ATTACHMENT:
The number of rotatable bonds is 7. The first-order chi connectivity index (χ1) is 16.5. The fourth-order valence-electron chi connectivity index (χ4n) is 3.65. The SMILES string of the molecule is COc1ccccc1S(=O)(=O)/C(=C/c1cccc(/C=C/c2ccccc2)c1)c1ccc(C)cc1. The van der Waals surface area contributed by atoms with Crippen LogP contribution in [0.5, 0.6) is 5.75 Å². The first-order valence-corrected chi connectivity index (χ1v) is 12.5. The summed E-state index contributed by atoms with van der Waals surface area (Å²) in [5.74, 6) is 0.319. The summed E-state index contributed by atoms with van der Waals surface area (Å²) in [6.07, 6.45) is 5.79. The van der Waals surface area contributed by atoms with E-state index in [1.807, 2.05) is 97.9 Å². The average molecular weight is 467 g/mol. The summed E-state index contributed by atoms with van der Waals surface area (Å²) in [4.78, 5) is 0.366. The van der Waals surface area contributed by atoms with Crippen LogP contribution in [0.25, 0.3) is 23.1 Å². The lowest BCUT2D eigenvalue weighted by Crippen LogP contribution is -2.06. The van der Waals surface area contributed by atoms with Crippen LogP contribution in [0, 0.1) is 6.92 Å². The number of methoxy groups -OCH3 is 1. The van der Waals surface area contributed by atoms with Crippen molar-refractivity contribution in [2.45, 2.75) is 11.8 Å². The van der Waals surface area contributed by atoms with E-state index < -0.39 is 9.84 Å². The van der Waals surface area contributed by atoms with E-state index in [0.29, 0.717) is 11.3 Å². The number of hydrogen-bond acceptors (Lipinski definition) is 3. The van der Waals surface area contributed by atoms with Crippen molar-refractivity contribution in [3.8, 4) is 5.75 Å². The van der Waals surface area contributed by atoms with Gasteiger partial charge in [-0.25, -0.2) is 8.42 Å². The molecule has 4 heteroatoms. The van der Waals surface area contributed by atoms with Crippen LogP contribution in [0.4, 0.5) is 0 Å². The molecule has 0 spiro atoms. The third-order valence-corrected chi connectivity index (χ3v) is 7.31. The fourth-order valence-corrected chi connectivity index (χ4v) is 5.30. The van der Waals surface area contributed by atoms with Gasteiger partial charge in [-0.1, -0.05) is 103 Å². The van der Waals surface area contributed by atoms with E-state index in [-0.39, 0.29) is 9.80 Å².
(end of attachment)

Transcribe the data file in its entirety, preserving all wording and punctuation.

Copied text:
The number of rotatable bonds is 7. The first-order chi connectivity index (χ1) is 16.5. The fourth-order valence-electron chi connectivity index (χ4n) is 3.65. The SMILES string of the molecule is COc1ccccc1S(=O)(=O)/C(=C/c1cccc(/C=C/c2ccccc2)c1)c1ccc(C)cc1. The van der Waals surface area contributed by atoms with Crippen LogP contribution in [0.5, 0.6) is 5.75 Å². The first-order valence-corrected chi connectivity index (χ1v) is 12.5. The summed E-state index contributed by atoms with van der Waals surface area (Å²) in [5.74, 6) is 0.319. The summed E-state index contributed by atoms with van der Waals surface area (Å²) in [6.07, 6.45) is 5.79. The van der Waals surface area contributed by atoms with E-state index in [1.807, 2.05) is 97.9 Å². The average molecular weight is 467 g/mol. The summed E-state index contributed by atoms with van der Waals surface area (Å²) in [4.78, 5) is 0.366. The van der Waals surface area contributed by atoms with Crippen LogP contribution in [0.25, 0.3) is 23.1 Å². The lowest BCUT2D eigenvalue weighted by Crippen LogP contribution is -2.06. The van der Waals surface area contributed by atoms with Crippen LogP contribution in [0, 0.1) is 6.92 Å². The number of methoxy groups -OCH3 is 1. The van der Waals surface area contributed by atoms with Crippen molar-refractivity contribution in [2.45, 2.75) is 11.8 Å². The van der Waals surface area contributed by atoms with E-state index < -0.39 is 9.84 Å². The van der Waals surface area contributed by atoms with E-state index in [0.29, 0.717) is 11.3 Å². The number of hydrogen-bond acceptors (Lipinski definition) is 3. The van der Waals surface area contributed by atoms with Crippen molar-refractivity contribution in [3.8, 4) is 5.75 Å². The van der Waals surface area contributed by atoms with Gasteiger partial charge in [-0.25, -0.2) is 8.42 Å². The molecule has 4 heteroatoms. The van der Waals surface area contributed by atoms with Crippen LogP contribution in [0.4, 0.5) is 0 Å². The molecule has 0 spiro atoms. The third-order valence-corrected chi connectivity index (χ3v) is 7.31. The fourth-order valence-corrected chi connectivity index (χ4v) is 5.30. The van der Waals surface area contributed by atoms with Gasteiger partial charge in [-0.1, -0.05) is 103 Å². The van der Waals surface area contributed by atoms with E-state index in [-0.39, 0.29) is 9.80 Å².